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speak, with our own eyes, and not to have implicitly followed the directions of God, no doubt so it would have been ordered. But he who perfectly, and at once, saw the beginning and end of all things, judged otherwise. With the highest wisdom, no doubt, he formed the resolution, the just shall live by faith. It may be impossible for us, in the present state, to find out all the reasons for this resolution; but two or three seem to present themselves to our view.


1. Such a life brings great glory to God. Confidence is universally a medium of honour. To confide in a fellow-creature, puts honour upon him in the account of others, and affords a pleasure to himself; especially if he be a wise and upright character, as it gives him an opportunity of proving his wisdom and fidelity. Though the great God cannot be made more honorable than he is, by any thing that we can do, yet his honour may, by this, be made more apparent. We honour him, so far as we form just conceptions of him in our own minds, and act so as to give just representations. of him to others. God is graciously pleased to declare, that he takes pleasure in those that hope in his mercy; and why? surely, among other things, because it gives him occasion to display the glory of his grace. And, as he takes pleasure in those that hope in his mercy, and rely upon it; so he takes pleasure in ordering things so that we may be put to the trial, whether we will rely on him, or not. It was this which induced him to lead Israel through the wilderness rather than by the ready road to Canaan. He knew they would be in fact, dependent upon him, let them be where they would; but they would not be sensible of that dependence, nor have so much opportunity of entirely trusting him, in any way as in this; and so it would not be so much for the glory of his great name. He therefore would lead a nation, with all their little ones, into an inhospitable desert, where was scarcely a morsel of meat to eat, and, in many places, not a drop of water to drink; a land of deserts and of pits, of scorpions and fiery flying serpents: here, if any where, they must be sensibly dependant on God. They must be fed and preserved immediately from heaven itself, and that by miracle, or all perish in a few days! Here God must appear to be what he was here mercy and truth must appear to go with them indeed!

What an opportunity was afforded them to have walked these forty years by faith; what grounds for an entire confidence: but, alas, their faithless hearts perverted their way, and, in the end, proved their ruin! Ten times they tempted God in the desert, till, at length, he sware, concerning that generation, that, for their unbelief, they should die in the wilderness, and never enter his rest. Few, if any, besides Joshua and Caleb, would dare to trust him, notwithstanding all his wonders and all his mercies! They, however, for their part, took hold of his strength, and thought themselves able, having God on their side, to encounter any thing! Their spirit was to walk by faith, and not by sight; and herein it is easy to see how they glorified God.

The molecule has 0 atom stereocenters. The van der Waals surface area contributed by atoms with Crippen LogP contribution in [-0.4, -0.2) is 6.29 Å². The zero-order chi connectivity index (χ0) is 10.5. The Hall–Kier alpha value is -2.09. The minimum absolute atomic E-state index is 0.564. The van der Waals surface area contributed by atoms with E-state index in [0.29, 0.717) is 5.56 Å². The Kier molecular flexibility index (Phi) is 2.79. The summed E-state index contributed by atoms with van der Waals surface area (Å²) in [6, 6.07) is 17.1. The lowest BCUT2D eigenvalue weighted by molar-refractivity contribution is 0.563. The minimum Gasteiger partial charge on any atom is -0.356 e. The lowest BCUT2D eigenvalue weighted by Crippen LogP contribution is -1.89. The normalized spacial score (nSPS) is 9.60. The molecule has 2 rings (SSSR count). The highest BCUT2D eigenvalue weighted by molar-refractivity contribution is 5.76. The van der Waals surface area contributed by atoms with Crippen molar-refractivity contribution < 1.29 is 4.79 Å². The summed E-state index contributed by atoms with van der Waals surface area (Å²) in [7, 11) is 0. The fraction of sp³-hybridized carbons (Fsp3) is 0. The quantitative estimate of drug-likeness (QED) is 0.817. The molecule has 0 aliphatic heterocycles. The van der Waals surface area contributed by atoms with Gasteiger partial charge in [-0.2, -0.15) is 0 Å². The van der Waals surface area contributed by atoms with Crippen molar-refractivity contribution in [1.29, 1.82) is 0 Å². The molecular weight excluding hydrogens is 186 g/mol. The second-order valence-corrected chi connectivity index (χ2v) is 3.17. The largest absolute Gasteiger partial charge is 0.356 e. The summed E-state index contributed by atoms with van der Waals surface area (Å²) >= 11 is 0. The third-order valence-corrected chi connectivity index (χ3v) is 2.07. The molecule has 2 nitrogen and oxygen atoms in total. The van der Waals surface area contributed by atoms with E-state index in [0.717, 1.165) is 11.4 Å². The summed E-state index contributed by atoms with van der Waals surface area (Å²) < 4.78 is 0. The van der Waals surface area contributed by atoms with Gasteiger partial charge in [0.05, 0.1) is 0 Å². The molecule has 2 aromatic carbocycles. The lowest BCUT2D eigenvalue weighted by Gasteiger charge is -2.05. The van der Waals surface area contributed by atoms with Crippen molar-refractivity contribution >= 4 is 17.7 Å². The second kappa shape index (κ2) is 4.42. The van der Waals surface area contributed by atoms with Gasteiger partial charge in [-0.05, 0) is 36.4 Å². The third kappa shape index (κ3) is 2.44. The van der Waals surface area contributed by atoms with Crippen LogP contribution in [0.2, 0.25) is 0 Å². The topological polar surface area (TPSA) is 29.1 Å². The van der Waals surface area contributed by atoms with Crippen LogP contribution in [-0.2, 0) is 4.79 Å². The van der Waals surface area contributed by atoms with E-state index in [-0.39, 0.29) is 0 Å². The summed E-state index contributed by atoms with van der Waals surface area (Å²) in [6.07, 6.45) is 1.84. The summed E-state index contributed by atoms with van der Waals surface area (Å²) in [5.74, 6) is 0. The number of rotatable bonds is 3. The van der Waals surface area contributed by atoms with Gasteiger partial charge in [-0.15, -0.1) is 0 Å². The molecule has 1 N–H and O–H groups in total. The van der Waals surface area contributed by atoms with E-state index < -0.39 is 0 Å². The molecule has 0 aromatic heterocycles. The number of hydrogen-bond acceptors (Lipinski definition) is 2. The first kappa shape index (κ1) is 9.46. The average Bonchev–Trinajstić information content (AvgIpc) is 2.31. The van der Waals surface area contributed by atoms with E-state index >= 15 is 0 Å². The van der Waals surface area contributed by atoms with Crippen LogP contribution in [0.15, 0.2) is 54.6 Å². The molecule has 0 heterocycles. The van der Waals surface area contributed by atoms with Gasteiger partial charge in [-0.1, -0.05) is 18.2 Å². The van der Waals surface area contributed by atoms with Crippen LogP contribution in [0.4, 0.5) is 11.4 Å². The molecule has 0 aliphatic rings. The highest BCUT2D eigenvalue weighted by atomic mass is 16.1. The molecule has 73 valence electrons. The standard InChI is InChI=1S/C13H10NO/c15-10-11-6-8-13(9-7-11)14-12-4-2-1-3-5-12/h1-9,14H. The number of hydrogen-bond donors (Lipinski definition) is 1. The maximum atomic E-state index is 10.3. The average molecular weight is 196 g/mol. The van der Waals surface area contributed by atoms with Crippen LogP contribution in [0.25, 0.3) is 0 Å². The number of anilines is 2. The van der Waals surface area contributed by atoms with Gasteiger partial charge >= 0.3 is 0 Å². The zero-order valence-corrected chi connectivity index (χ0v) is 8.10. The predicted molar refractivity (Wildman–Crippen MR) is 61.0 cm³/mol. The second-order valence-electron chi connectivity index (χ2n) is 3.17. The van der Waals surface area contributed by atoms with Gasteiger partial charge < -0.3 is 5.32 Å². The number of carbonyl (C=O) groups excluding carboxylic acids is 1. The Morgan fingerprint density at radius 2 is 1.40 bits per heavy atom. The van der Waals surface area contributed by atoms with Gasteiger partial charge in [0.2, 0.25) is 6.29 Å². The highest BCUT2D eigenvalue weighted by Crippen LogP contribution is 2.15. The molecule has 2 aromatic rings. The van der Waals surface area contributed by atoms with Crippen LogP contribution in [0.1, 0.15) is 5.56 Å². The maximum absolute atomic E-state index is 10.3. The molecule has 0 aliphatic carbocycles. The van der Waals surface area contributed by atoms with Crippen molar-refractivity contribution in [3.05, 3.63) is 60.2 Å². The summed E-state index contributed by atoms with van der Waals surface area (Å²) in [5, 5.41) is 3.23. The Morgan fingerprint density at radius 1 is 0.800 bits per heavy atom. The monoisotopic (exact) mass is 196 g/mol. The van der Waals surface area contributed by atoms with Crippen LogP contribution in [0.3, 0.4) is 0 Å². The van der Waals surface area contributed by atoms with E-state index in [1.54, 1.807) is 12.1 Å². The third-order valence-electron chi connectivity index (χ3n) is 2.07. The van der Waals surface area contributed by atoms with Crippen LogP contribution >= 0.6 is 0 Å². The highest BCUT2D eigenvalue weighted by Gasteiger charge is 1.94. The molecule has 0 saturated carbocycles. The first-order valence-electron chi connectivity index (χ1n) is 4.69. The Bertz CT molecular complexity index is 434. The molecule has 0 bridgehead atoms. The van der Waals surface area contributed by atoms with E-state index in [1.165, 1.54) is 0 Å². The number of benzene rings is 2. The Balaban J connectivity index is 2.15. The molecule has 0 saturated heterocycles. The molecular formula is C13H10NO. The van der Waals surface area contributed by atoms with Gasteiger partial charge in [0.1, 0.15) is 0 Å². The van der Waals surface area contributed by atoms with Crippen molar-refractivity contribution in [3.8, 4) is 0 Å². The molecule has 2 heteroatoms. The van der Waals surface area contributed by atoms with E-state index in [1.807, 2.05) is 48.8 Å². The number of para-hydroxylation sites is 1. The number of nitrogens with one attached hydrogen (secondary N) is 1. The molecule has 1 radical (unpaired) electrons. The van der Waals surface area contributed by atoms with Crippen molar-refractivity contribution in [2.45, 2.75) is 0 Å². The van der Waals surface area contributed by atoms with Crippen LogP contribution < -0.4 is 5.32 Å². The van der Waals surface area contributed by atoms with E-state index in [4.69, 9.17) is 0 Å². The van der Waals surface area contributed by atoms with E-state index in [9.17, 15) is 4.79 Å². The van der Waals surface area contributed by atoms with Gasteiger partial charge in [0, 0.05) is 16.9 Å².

O brethren! let the glory of God lie near our hearts! Let it be dearer to us than our dearest delights! Herein consists the criterion of true love to bim. Let us, after the noble example of Joshua and Caleb, follow the Lord fully. Let us approve of every thing that tends to glorify him. Let us be reconciled to his conduct, who suffers us to hunger, that we muy know that man lives not by bread alone, but by every word that proceedeth out of the mouth of God. If he should bring us into hard and difficult situations; situations to an eye of sense impossible to be endured, let us remember, that it is that he may give us an opportunity of glorifying him, by trusting him in the dark. The more difficult the trial, the more glory to him that bears us through; and the greater opportunity is afforded us, for proving that we can indeed trust him with all our concerns; that we can trust him, when we cannot see the end of his present dispensations.

Those very much dishonour God, who profess to trust him for another world, but, in the common difficulties of this, are perpetually murmuring, peevish, and distrustful. How different was it with Abraham, in offering up his son Isaac. What, offer up

Isaac ! my son, my only son of promise! Why, is not the Messiah to spring out of his loins? What are to become of all the nations of the earth, who are to be blessed in him? How natural and excusable might such questions have seemed; much more so than most of our objections to the divine conduct. case, had it been consulted, must have entered a thousand protests.

Sense, in this

But the father of the faithful consulted not with flesh and blood, not doubting but God knew what he was about, if he himself did not. (0 that we may prove ourselves the children of faithful Abraham!) Against hope, in appearance, he believed in hope of divine all-sufficiency; fully persuaded, that what God had promised he was able to perform, he stretched forth his obedient arm; nor had he recalled it, had not heaven interposed: he was strong in faith, GIVING GLORY TO GOD.